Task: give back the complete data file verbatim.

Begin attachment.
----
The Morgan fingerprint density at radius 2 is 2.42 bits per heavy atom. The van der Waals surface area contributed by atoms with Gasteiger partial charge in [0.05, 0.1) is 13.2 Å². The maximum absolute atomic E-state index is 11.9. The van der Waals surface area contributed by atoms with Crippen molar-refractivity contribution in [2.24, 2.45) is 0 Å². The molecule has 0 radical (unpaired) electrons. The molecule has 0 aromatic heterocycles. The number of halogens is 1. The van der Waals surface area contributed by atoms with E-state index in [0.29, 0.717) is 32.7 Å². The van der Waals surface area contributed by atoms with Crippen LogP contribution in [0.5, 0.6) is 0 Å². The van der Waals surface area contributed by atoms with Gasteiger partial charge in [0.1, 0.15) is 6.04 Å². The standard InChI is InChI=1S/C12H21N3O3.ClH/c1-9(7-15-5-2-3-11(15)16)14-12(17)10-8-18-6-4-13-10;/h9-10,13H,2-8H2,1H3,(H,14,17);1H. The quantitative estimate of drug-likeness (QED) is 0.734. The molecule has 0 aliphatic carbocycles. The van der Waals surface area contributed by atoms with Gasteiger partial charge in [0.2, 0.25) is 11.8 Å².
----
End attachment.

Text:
The Morgan fingerprint density at radius 2 is 2.42 bits per heavy atom. The van der Waals surface area contributed by atoms with Gasteiger partial charge in [0.05, 0.1) is 13.2 Å². The maximum absolute atomic E-state index is 11.9. The van der Waals surface area contributed by atoms with Crippen molar-refractivity contribution in [2.24, 2.45) is 0 Å². The molecule has 0 radical (unpaired) electrons. The molecule has 0 aromatic heterocycles. The number of halogens is 1. The van der Waals surface area contributed by atoms with E-state index in [0.29, 0.717) is 32.7 Å². The van der Waals surface area contributed by atoms with Crippen LogP contribution in [0.5, 0.6) is 0 Å². The van der Waals surface area contributed by atoms with Gasteiger partial charge in [0.1, 0.15) is 6.04 Å². The standard InChI is InChI=1S/C12H21N3O3.ClH/c1-9(7-15-5-2-3-11(15)16)14-12(17)10-8-18-6-4-13-10;/h9-10,13H,2-8H2,1H3,(H,14,17);1H. The quantitative estimate of drug-likeness (QED) is 0.734. The molecule has 0 aliphatic carbocycles. The van der Waals surface area contributed by atoms with Gasteiger partial charge in [0.2, 0.25) is 11.8 Å².